Per the findings of psychologist Martin Seligman’s research, expressing gratitude has the potential to boost one’s happiness, with the added benefit of improving sleep quality. The practice of recording “3 Good Things” each night before bedtime serves to redirect individuals’ focus toward the positive aspects of their lives.
New York, NY (Merxwire) – Are you content with your sleep quality? Variations in social cultures and workplace pressures across countries indirectly impact individuals’ satisfaction with their sleep. In 2020, the sleep satisfaction reported by adults around the world will vary greatly. For example, in India, two-thirds of people are satisfied with their sleep, while less than one-third think they have a high-quality sleep in Japan.
Want to improve sleep quality, must reduce worry and stress. What can we do? Psychologist Martin Seligman has been studying positive psychology for a long time and advocates that people exercise “3 Good Things”. What are 3 Good Things? It is a way to increase happiness through writing records, gratitude, and blessings.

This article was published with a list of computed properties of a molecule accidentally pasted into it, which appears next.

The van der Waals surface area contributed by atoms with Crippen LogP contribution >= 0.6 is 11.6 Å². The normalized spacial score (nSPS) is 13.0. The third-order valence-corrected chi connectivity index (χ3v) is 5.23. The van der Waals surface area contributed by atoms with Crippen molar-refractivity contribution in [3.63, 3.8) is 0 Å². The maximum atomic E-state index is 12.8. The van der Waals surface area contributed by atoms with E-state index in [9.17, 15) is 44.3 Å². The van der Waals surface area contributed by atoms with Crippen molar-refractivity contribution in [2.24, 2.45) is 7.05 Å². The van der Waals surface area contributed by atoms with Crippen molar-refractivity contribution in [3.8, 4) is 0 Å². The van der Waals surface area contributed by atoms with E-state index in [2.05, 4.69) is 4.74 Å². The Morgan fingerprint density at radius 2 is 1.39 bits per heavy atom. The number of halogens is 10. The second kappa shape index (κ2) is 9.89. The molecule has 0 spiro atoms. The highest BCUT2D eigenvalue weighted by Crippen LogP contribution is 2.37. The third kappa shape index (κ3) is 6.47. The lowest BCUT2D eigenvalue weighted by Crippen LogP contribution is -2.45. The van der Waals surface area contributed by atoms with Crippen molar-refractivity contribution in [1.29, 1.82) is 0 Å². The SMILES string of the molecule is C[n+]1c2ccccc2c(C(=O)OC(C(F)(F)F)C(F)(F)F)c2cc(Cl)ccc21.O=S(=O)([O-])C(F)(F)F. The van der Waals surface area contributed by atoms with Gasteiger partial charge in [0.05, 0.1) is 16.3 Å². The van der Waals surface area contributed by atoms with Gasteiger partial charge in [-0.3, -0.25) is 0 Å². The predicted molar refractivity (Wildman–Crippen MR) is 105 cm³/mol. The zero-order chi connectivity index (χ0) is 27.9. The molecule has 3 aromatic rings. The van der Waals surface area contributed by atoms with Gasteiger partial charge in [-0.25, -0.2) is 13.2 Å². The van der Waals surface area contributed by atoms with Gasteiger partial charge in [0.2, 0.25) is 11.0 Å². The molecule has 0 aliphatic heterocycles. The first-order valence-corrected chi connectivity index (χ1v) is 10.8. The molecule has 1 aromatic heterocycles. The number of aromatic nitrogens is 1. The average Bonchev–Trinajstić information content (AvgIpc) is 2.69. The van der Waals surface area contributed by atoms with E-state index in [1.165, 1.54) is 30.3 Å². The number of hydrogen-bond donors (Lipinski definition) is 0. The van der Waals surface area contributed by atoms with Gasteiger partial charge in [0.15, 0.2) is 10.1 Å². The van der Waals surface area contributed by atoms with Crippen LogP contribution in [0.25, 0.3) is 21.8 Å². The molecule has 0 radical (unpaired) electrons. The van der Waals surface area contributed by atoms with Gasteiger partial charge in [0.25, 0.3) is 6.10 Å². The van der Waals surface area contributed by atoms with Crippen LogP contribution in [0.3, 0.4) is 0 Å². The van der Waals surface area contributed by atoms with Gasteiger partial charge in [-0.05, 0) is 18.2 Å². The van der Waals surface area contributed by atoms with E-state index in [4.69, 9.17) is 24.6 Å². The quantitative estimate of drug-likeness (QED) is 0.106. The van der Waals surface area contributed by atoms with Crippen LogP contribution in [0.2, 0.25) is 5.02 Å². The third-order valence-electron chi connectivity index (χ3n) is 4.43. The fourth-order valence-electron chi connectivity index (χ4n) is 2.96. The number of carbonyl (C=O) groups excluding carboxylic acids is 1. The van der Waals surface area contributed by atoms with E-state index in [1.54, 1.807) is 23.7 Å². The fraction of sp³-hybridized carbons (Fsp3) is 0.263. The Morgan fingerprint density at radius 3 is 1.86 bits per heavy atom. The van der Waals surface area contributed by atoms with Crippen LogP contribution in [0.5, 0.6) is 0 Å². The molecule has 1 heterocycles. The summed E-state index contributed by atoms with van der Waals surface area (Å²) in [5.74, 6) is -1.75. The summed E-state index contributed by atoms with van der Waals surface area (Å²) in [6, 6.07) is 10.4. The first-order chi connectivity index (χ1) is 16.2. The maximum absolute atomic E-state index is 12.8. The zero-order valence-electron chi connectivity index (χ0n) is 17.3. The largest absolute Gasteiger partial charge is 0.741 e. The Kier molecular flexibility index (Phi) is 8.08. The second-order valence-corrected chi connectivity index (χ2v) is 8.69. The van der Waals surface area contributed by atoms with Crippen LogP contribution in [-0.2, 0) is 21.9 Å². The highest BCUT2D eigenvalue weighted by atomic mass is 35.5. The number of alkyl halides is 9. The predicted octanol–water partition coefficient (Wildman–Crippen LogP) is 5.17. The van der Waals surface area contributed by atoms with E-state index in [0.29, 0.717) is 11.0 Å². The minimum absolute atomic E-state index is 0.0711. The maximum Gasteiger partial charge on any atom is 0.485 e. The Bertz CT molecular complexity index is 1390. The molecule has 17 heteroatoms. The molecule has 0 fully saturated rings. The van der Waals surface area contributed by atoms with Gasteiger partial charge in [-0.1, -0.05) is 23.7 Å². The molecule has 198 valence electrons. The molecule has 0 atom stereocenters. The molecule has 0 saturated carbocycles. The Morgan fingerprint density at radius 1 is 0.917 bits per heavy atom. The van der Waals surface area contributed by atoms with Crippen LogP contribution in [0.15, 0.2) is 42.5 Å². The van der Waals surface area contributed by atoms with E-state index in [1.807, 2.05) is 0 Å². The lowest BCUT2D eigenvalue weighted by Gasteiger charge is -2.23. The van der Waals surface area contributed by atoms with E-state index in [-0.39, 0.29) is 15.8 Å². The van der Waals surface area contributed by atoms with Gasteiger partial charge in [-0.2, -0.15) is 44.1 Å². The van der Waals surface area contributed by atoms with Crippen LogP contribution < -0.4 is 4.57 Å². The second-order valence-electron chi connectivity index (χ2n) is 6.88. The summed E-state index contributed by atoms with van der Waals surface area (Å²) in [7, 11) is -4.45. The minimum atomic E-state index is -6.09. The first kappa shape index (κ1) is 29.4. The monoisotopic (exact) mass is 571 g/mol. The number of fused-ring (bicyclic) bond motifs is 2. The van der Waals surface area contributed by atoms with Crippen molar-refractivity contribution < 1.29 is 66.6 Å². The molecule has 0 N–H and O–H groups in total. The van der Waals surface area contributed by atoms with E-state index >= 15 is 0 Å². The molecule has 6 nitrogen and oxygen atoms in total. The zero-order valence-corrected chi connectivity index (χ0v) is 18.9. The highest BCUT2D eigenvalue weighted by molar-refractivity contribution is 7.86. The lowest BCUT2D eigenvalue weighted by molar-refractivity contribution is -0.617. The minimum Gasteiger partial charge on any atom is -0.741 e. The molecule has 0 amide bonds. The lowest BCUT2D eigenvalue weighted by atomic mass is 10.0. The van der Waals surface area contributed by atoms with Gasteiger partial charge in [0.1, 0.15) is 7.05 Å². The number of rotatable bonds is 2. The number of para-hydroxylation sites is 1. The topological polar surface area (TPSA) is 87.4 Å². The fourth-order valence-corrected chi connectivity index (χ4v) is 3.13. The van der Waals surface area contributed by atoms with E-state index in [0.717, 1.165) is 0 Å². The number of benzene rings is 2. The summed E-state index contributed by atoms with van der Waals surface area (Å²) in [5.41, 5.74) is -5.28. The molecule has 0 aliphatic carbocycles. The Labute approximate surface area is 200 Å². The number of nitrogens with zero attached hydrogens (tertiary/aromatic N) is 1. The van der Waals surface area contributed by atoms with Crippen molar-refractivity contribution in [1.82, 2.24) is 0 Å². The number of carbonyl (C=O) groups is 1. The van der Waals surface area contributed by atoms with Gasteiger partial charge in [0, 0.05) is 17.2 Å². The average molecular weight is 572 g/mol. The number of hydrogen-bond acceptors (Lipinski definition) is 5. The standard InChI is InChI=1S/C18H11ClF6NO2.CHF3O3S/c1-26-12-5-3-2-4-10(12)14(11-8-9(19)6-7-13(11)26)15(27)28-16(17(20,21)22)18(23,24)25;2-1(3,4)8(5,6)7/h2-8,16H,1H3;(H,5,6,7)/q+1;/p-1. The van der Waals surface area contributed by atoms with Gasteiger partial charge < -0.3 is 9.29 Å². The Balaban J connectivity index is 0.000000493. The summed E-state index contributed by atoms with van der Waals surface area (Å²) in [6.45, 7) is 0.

Martin Seligman advocates for people to write down 3 Good Things every day before bed, think about what happened throughout the day, and write down anything that makes you feel good, no matter how big or small, and then think about why it happened. For example, “My work went well today because a colleague helped me.” Simple and natural language is recommended for the record writing process.
Research by Martin Seligman showed that participants in 3 Good Things experienced a 9% increase in happiness after six months while also falling asleep more easily. Exercise 3 Good Things can train people to pay attention to some details of life and discover events worthy of “Thanksgiving” and “Blessing,” thereby increasing positive emotions and motivation.
Don’t have any thoughts while doing exercise 3 Good Things? Try writing down who you are thankful for today, something you love, or a compliment of yourself. Don’t forget to write down the reasons as you write because these reasons promote gratitude and happiness; make you more motivated to live, and make you fall asleep more easily.
In addition to Martin Seligman’s research, many studies also show the relationship between gratitude and happiness! For example, the study “Positive Psychology and Gratitude Interventions: A Randomized Clinical Trial” published in Psychology for Clinical Settings pointed out that exercising gratitude can help increase positive emotions and well-being while reducing Depressed mood and increased life satisfaction.
In other words, learning to be grateful is like learning to be happy, and when you are happy, your sleep quality will also improve! When people are thankful for the people or things in their lives, they can increase positive emotions and feel happy and not alone because they know that when they encounter difficulties, there are people in their lives who will provide warmth and help are not so bad.